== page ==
• Huh JR, Guo M, and Hay BA. Compensatory proliferation induced by cell death in the Drosophila wing disc requires activity of the apical cell death caspase Dronc in a nonapoptotic role. Current Biology 2004;14:1262-1266.
  • Muro I, Berry DL, Huh JR, Chen CH, Huang H, Yoo SJ, Guo M, Baehrecke EH, and Hay BA. The Drosophila caspase Ice is important for many apoptotic cell deaths and for spermatid individualization, a nonapoptotic process. Development 2006;133:3305-3315.
  • Huh JR, Foe I, Muro I, Chen CH, Soel JH, Yoo SJ, Guo M, Park JM, and Hay BA. The Drosophila IAP DIAP2 is dispensable for cell survival, required for the innate immune response to Gram-negative bacterial infection, and can be negatively regulated by the Reaper/Hid/Grim family of IAP-binding apoptosis inducers. J Biol Chem 2006;282:2056-2068.
  • Clark IE, Jiang C, Dodson MW, Cao J, Huh JR, Soel JH, Yoo SJ, Hay BA, and Guo M. Drosophila pink1 is required for mitochondrial function and interacts genetically with parkin. Nature 2006;441:1162-1166. [This paper was featured/ mini-reviewed in Nature, Neuron, Cell and Lancet Neurology].
  • Chen CH, Guo M, and Hay BA. Identifying microRNA regulators of cell death in Drosophila. Methods Mol Biol 2006;342:229-240.
  • Hay BA, and Guo M. Caspase-Dependent Cell Death in Drosophila Annu. Rev. Cell. Dev Biol 2006;22:623-650.
  • Dodson MW, and Guo M. Pink1, Parkin, DJ-1 and Mitochondrial Dysfunction in Parkinson's Disease. Curr. Opin. Neurobiol 2007;17:331-337.
  • Cookson MR, Dauer W, Dawson T, Fon E, Guo M, and Shen J. The roles of kinases in familial Parkinson’s disease. J Neurosci 2007;27:11865-11868.
  • Chen C, Huang H, Ward C, Su J, Schaeffer L, Guo M, and Hay BA. A Synthetic Maternal-Effect Selfish Genetic Element Drives Population Replacement in Drosophila. Science 2007;316:597-600. [listed #17 of "the Top 50 Research Leaders of the Year" in Scientific American (SciAm 50)in 2007].
  • Copeland JM, Bosdet I, Freeman JD, Guo M, Gorski SM, and Hay BA. Echinus, required for interommatidial cell sorting and cell death in the Drosophila pupal retina, encodes a protein with homology to ubiquitin-specific proteases. BMC Dev Biol 2007;7:82.
  • Ganguly A, Feldman R, and Guo M. Ubiquilin antagonizes presenilin and promotes neurodegeneration in Drosophila. Hum Mol Genet 2008;17:293-302. [Cover Story]
  • Gross GG, Feldman RM, Ganguly A, Wang J, Yu H, and Guo M. Role of X11 and ubiquilin as in vivo Regulators of Amyloid Precursor Protein in Drosophila. PLoS ONE 2008;3(6):e2495.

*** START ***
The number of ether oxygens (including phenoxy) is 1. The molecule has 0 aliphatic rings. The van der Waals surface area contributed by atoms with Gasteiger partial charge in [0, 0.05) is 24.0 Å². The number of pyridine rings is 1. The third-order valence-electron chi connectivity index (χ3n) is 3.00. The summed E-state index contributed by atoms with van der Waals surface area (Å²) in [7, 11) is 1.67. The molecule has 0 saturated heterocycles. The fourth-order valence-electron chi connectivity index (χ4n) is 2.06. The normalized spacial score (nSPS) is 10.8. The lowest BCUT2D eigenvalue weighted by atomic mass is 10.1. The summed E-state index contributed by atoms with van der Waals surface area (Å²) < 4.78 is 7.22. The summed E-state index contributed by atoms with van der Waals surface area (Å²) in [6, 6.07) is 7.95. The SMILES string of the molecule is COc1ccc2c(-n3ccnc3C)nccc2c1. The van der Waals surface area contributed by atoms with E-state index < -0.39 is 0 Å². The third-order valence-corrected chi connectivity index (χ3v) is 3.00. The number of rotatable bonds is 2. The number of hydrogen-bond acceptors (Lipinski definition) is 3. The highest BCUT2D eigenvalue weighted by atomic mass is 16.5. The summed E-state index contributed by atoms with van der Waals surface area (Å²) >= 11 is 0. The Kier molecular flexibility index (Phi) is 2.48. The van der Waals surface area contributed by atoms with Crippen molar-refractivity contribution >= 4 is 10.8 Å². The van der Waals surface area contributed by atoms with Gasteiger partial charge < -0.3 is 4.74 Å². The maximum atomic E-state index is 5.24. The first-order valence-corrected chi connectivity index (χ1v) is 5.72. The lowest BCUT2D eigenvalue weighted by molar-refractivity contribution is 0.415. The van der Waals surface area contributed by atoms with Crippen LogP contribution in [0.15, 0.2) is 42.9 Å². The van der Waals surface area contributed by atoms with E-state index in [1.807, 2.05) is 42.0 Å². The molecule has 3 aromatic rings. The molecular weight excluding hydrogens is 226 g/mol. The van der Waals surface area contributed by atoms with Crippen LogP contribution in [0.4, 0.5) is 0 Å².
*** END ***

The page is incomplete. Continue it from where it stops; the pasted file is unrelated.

• Deng H, Dodson MW, Huang H, and Guo M. The Parkinson's disease genes pink1 and parkin promote mitochondrial fission and/or inhibit fusion. PNAS 2008;105:14503-14508. [This paper was selected by Thomson Reuters ScienceWatch® Essential Science IndicatorsSM as a featured New Hot Paper in the field of Neuroscience and Behavior. According to Thomson Reuters, it is one of the most-cited papers in its discipline published during the past two years.]
  • Yun J, Cao JH, Dodson MW, Kapahi P, Chowdhury RB, and Guo M. Loss-of-function analysis suggests that Omi/HtrA2 is not an essential component of the pink1/parkin pathway in vivo. J Neurosci 2008;28:14500-14510.
  • Li H, and Guo M. The protein degradation in Parkinson disease revisited: It's complex. J Clinical Invest 2009;119(3):442-445.
  • Hay BA, Chen CH, Ward CM, Huang H, Su JT, and Guo M. Engineering the genomes of wild insect populations: Challenges, and opportunities provided by synthetic Medea selfish genetic elements. J Insect Physiol 2010;56:1402-1413.
  • Guo M. What have we learned from Drosophila models of Parkinson’s disease. Prog Brain Res 2010;184: 3-17.
  • Rochet JC, Hay BA, Guo M. Molecular Insights into Parkinson’s Disease. Prog. Mol. Biol Transl Sci 2012;107:125-188.
  • Dodson M, Jiang C, Guo M. Roles of the Drosophila LRRK2 homolog in Rab7-dependent lysosomal positioning. Hum Mol Genet 2012;21:1350-1363.
  • Guo M. Drosophila as a model to study mitochondrial dysfunction in Parkinson’s Disease. Cold Spring Harb Perspct Med 2012;2(11). Pil: a009944.
  • Gross GG, Lone GM, Leung KL, HartensteinV, Guo M. X11/Mint genes control polarized localization of axonal membrane proteins in vivo. J Neurosci 2013;33:8575-8586. [The cover story and special featured].
  • Dauer WT and Guo M. Multiplying messages LRRK beneath Parkinson Disease. Cell 2014;157:291-293.
  • Dodson MW, Leung LK, Lone M, Lizzio MA, Guo M. Novel ethyl methanesulfonate (EMS)-induced null alleles of the Drosophila homolog of LRRK2 reveal a crucial role in endolysosomal functions and autophagy in vivo. Dis Models Mech 2014;7(12):1351-1363.
  • Yun J, Puri R, Yang H, Lizzio MA, Wu CL, Sheng ZH, Guo M. MUL1 acts in parallel to the PINK1/parkin pathway in regulating mitofusin and compensates for loss of PINK1/parkin. Elife 2014;3:e1958. [Featured in the Editor’s Choice section of Science Signaling, newsletters from the American Parkinson Disease Association, Parkinson Disease Foundation, radios and many web-based international biomedical sites]